Despite staying up a little late at the fortress last night drinking whiskey, I still made it to Mark van Yetter’s class, ‘Form as Foundation’, at 10AM to sit in on some of the student presentations. There had already been a lot of activity in the studio: unfinished paintings seemed to be covering most of the available wall space and easels were dotted about the floor.
I studied in a sculpture and media class when I was doing my Masters degree in Hamburg and our studios were always very clean and often looked uninhabited because people mostly worked from their computers. I remember one professor who taught on the Grundjahr (the one year of preparation you do in German art schools before applying to a regular class) coming by and asking if he could show his students around. As he left he told them, “This isn’t usually what a sculpture studio looks like.” I bring this up to explain why there is still a kind of thrill for me to be in these messy, paint-splattered spaces. I also really like to hear painters talking about their process because so often they have differing concerns to, say, sculptors or video artist and it changes the way they talk about art. I remember sitting with a bunch of painter friends from my university and listening to them talk about an exhibition we’d just seen of Philip Guston’s work. One of them said, “And did you see the way he used just a touch of green to bring out the red?” and it was totally alien language to me.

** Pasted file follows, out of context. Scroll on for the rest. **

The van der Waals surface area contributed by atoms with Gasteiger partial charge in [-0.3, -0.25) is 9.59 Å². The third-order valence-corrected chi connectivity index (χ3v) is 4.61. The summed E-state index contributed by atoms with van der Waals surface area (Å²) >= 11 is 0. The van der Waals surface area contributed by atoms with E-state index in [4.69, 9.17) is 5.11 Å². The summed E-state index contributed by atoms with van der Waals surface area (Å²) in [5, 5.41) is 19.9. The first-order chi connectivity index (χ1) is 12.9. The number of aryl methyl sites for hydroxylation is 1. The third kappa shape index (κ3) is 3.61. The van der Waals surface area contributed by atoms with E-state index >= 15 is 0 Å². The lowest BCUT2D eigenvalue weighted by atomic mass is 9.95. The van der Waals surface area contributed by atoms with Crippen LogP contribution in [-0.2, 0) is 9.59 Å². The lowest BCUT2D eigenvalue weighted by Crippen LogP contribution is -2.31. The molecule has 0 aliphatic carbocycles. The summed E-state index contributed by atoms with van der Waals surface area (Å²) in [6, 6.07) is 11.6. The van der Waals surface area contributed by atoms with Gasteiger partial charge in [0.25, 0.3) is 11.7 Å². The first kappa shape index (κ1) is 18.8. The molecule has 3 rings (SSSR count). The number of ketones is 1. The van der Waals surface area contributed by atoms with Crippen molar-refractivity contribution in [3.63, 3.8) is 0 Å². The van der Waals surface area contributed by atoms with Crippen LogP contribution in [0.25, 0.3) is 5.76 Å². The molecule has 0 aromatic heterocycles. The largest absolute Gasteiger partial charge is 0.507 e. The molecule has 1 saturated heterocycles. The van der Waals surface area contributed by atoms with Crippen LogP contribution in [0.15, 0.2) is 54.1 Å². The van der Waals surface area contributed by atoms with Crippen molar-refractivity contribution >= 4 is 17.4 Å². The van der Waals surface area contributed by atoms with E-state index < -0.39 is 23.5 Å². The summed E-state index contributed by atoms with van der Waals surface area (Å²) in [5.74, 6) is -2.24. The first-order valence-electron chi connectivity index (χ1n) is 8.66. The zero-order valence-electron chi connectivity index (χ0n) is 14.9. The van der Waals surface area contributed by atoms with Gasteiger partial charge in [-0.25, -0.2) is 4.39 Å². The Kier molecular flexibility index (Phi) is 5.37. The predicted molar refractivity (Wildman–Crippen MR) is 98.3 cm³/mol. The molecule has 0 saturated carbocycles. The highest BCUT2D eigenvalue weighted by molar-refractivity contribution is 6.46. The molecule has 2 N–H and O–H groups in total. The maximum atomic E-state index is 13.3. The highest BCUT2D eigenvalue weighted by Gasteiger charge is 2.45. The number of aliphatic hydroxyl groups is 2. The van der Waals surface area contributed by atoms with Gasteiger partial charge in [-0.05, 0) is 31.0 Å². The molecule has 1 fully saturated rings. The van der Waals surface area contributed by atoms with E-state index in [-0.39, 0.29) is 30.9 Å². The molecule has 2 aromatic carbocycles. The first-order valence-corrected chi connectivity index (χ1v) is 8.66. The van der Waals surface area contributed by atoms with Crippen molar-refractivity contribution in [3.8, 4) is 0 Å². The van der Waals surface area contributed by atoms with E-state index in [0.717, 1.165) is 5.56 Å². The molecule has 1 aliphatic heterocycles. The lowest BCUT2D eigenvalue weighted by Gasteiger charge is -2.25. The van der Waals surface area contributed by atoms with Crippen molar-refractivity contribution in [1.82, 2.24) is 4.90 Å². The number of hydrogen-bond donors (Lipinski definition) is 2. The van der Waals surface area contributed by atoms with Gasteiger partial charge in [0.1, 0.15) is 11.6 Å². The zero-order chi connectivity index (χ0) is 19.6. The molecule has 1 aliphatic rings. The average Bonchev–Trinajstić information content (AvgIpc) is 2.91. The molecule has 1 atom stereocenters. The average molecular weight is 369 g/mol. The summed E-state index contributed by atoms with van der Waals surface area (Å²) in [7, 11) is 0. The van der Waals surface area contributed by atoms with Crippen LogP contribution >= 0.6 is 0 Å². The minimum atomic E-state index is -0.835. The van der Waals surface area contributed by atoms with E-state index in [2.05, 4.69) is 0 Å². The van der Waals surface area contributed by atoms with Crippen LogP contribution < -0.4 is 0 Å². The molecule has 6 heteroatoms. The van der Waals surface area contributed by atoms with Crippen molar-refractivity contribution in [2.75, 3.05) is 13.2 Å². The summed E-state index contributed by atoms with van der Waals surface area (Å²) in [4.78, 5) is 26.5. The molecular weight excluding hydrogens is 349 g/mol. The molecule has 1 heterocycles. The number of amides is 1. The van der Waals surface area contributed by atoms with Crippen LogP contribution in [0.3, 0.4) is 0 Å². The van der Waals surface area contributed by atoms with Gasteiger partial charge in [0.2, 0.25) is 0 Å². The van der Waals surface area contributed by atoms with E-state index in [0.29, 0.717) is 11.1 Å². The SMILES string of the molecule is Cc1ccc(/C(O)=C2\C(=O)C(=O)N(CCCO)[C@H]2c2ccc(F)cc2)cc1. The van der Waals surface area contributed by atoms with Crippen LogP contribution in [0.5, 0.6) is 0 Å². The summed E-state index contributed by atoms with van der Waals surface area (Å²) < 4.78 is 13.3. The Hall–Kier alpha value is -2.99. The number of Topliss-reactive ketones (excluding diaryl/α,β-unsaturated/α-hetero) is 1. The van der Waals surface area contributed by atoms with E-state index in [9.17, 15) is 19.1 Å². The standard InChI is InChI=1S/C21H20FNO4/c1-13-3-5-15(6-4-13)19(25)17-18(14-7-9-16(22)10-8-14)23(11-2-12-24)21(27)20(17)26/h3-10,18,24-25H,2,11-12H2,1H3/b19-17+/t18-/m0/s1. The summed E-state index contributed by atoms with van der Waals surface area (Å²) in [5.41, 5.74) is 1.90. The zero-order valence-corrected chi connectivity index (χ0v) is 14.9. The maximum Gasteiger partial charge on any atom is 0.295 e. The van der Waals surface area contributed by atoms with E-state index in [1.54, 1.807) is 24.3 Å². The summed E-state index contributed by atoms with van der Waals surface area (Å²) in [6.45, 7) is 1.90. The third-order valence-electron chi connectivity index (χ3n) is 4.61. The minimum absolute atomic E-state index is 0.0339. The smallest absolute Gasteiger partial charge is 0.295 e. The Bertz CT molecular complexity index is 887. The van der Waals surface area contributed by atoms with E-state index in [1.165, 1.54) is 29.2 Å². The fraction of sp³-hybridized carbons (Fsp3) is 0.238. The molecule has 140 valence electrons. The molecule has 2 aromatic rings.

What was pretty cool about today, then, was that I got to hear my friend Miles (we were once in a show together in Vienna) introduce both his sculptures and his paintings. He’s been painting for around two years in comparison to the eight years he’s being making art, and I got the impression that he sees the two sides of his practice as very different. I won’t rehash the whole talk here but I just wanted to share some of his musings: “Painting is a window – it takes you to a place… sculpture is everything you can’t contain in an image… I see no reason to make a sculpture if you can capture it in an image.”
On my way to lunch, I bumped into Yorgos who told me about the performance that he did together with his students this week. I did try to go, but made the mistake of leaving the house with only a partial address and no internet and so I couldn’t find them. It sounded really fun though. They had a flea-market stall where everyone sold artworks they’d made for the occasion (buyers got a proper certificate of authenticity) and they also showed a model Kunsthalle in which they staged a new show every 30 minutes.
Chloe Stead is a writer and critic based in Berlin. Her criticism has been published by frieze, frieze d/e, Spike Art Quarterly, Sleek, Art + Australia and AnOther Magazine. Her fiction was featured most recently in Pfeil Magazine #8, published by Montez Press.
She holds a BA from Goldsmiths University of London and an MA from the Hochschule für Bildende Künste Hamburg.